New Era resident columnist Dr Charles Mubita (photo), a holder of a PhD in International Relations from the University of Southern California, answered some questions dominating current conversations on various tribes’ fight for genocide recognition.
New Era Weekend (NEW): What new dimensions do these claims add to the genocide debate in Namibia?
Charles Mubita (CM): The main dimension being brought forth is recognition of the historic facts that many other Namibians, other than only the Ovaherero and Nama, were also victims of German genocide. This is historically indisputable. This new dimension should have been the starting point right from the beginning of the reparation debate.
The very notion of trying to exclude other victims of genocide from the reparation debate is disingenuous on the part of those who are at the forefront of the exclusionist reparation debate, and has played in the hands of the Germans to prevaricate on the matter. As perpetrators of the genocide, the Germans are fully aware who the victims were and who their partners were in carrying out the genocide.
The new dimension is that people are now, rightly so, interrogating the very history of genocide. Facts may soon emerge as to how many Namibians (Ovaherero, Nama, Damara, Ovambo, Kavango and even Zambezian) were killed directly by German firepower.
NEW: Does it really matter what specific tribe was mostly affected, instead of putting up a united front to confront Germany with reparation demands?
CM: It does not matter at all. It actually makes sense that the matter is approached from a national front rather than a tribal front. Germans colonised the whole country and perpetrated heinous crimes all over. They did not just occupy certain tribal reserves. The magnitude differed but the method was the same.
It matters only when certain tribes seek to personalise, to own, to tribalise if you like, the genocidal activities of the Germans in Namibia.
While there is a clear division between Western and Eastern Armenians, especially in terms of the dialects they speak, the country was inhabited by the Bagratunis, Artsrunis, Proshians, Orbelians, Arshakids and later by the majority Armenians in the Diaspora, during the genocide period in that country. History is clear that the genocide that wiped out 1.5 million Armenians was targeted at a minority of the population. However, the reparation agenda was not pursued by a section of the population, but by Armenians as a whole, including those in the Diaspora.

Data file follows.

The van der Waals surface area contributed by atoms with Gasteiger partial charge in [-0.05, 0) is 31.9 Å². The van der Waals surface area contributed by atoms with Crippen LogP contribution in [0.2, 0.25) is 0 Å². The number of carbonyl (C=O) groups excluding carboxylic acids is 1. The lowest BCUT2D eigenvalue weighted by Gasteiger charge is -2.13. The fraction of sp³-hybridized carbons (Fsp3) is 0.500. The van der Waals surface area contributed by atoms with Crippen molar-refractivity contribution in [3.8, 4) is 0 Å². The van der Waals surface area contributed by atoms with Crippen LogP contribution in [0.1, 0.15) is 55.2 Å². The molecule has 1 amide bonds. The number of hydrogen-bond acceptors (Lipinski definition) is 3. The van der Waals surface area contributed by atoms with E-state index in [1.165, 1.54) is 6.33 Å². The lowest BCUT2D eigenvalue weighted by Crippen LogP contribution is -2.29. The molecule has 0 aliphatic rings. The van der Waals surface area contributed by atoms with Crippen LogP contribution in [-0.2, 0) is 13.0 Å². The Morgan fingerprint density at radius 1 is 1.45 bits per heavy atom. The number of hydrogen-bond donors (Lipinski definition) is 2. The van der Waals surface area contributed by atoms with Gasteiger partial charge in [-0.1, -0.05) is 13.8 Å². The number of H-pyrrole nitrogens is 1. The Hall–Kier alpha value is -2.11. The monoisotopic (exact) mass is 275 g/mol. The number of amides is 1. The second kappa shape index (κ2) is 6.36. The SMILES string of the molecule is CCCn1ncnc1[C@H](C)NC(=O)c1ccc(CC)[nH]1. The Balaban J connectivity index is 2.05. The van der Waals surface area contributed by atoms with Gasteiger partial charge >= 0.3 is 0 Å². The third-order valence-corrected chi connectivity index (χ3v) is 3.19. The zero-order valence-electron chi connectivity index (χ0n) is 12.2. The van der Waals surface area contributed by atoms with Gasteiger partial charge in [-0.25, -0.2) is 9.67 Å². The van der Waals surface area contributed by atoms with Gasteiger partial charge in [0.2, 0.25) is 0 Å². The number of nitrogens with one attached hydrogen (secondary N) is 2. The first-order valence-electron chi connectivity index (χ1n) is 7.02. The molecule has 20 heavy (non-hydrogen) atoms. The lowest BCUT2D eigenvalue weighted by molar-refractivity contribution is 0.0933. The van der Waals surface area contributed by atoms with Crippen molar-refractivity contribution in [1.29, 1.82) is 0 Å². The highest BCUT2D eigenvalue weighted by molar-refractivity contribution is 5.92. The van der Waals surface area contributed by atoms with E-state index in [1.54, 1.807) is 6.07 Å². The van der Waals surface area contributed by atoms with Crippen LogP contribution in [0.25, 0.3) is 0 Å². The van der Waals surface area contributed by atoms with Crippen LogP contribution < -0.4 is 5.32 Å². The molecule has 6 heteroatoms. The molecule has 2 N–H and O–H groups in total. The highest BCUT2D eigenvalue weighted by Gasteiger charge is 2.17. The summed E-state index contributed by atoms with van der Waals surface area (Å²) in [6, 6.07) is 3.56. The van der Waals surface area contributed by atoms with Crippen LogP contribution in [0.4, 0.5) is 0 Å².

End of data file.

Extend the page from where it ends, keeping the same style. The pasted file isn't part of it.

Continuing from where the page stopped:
For us to try and fight this reparation battle as tribes, from our chiefdom comforts, is foolhardy. How do we expect a full government, Germany, to seriously, comprehensively and conclusively negotiate with a tribe or tribes at the exclusion of others whose forefathers equally bore the brunt of German genocide, when we have an elected government?
NEW: What are your feelings on suggestions that a fragmented Namibia works in favour of Germany in this matter?
CM: It obviously does and most unfortunately denigrates the authority of our government over matters that only the government should have full authority and capacity to deal with.
Germany is aware that peace between countries and their people is established through direct talks between their respective government representatives and not through indirect channels. It is also aware that relations between two sovereign states are directly established between them bilaterally. Resolutions to conflicts that arise between them, including reparation for genocide, should be logically conducted between their respective government representatives. Other channels or self-interest structures will only serve to delay the resolution process, and offer the other party an opportunity to prevaricate and procrastinate endlessly. This is what is happening.
No one can and should attempt or be seen to be attempting to substitute the Namibian government and parliament in their constitutional role as the only legitimate spokespersons and interlocutors for all Namibians in international fora on all issues of national concern, including on the genocide issue.
NEW: If the Germans were to advance payment for their deeds in Namibia, how, in your view, should that money be used?
CM: Firstly, the purpose of reparation is not necessarily monetary but to re-establish the situation that existed before the harm occurred; serving as a vehicle for reconciliation; deterrent to a repetition of the same genocide; restore relations between the violator and the injured parties; and consequently repair or rehabilitate the physical and psychological integrity and dignity of the victims of the genocide. In international law, a breach of an international obligation gives rise to a duty to repair the harm caused, and this is what the government is trying to make Germany do.
We must admit that we have many Namibians and Germans who are blood relatives, but who, for some reason do not even know each other. Reconciliation will be primary in achieving this.
Personally, I believe government already has plans on how reparation funds, if any, will be used. However, I would wish to see that money used to bring back all the skulls of Namibians, with or without teeth, from Germany. The money could also be used to resettle the victims of genocide through restitution of their ancestral land, especially the people in southern Namibia.